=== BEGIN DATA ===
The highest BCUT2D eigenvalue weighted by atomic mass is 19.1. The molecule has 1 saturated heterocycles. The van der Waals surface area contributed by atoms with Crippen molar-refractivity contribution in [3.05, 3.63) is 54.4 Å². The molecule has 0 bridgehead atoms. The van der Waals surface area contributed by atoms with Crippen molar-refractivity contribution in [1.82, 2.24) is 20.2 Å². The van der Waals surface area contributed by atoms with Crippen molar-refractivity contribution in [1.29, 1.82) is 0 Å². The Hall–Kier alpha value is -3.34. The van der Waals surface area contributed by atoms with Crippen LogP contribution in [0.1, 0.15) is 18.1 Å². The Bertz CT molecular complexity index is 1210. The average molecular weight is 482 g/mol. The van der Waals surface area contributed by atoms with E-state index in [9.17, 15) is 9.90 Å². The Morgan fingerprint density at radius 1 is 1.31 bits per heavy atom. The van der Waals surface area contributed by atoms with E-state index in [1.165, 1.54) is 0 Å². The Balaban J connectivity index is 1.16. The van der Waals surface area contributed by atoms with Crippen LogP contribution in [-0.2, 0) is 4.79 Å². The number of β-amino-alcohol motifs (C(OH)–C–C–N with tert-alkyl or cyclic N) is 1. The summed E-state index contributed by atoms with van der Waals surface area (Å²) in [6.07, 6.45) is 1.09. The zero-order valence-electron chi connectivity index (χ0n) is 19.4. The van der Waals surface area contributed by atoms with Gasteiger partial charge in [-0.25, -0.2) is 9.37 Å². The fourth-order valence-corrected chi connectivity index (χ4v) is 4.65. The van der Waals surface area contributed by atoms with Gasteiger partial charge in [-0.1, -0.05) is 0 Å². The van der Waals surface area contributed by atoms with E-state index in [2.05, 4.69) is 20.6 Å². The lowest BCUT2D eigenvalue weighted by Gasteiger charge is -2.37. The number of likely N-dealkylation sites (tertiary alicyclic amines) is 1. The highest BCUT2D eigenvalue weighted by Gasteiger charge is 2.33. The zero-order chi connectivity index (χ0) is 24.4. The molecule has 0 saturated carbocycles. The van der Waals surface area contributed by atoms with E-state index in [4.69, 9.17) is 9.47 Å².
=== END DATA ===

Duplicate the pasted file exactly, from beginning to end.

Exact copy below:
The highest BCUT2D eigenvalue weighted by atomic mass is 19.1. The molecule has 1 saturated heterocycles. The van der Waals surface area contributed by atoms with Crippen molar-refractivity contribution in [3.05, 3.63) is 54.4 Å². The molecule has 0 bridgehead atoms. The van der Waals surface area contributed by atoms with Crippen molar-refractivity contribution in [1.82, 2.24) is 20.2 Å². The van der Waals surface area contributed by atoms with Crippen molar-refractivity contribution in [1.29, 1.82) is 0 Å². The Hall–Kier alpha value is -3.34. The van der Waals surface area contributed by atoms with Crippen LogP contribution in [0.1, 0.15) is 18.1 Å². The Bertz CT molecular complexity index is 1210. The average molecular weight is 482 g/mol. The van der Waals surface area contributed by atoms with E-state index in [9.17, 15) is 9.90 Å². The Morgan fingerprint density at radius 1 is 1.31 bits per heavy atom. The van der Waals surface area contributed by atoms with E-state index in [1.165, 1.54) is 0 Å². The Balaban J connectivity index is 1.16. The van der Waals surface area contributed by atoms with Crippen LogP contribution in [-0.2, 0) is 4.79 Å². The number of β-amino-alcohol motifs (C(OH)–C–C–N with tert-alkyl or cyclic N) is 1. The summed E-state index contributed by atoms with van der Waals surface area (Å²) in [6.07, 6.45) is 1.09. The zero-order valence-electron chi connectivity index (χ0n) is 19.4. The van der Waals surface area contributed by atoms with Gasteiger partial charge in [-0.25, -0.2) is 9.37 Å². The fourth-order valence-corrected chi connectivity index (χ4v) is 4.65. The van der Waals surface area contributed by atoms with Gasteiger partial charge in [-0.1, -0.05) is 0 Å². The van der Waals surface area contributed by atoms with E-state index in [2.05, 4.69) is 20.6 Å². The lowest BCUT2D eigenvalue weighted by Gasteiger charge is -2.37. The number of likely N-dealkylation sites (tertiary alicyclic amines) is 1. The highest BCUT2D eigenvalue weighted by Gasteiger charge is 2.33. The zero-order chi connectivity index (χ0) is 24.4. The molecule has 0 saturated carbocycles. The van der Waals surface area contributed by atoms with E-state index in [4.69, 9.17) is 9.47 Å².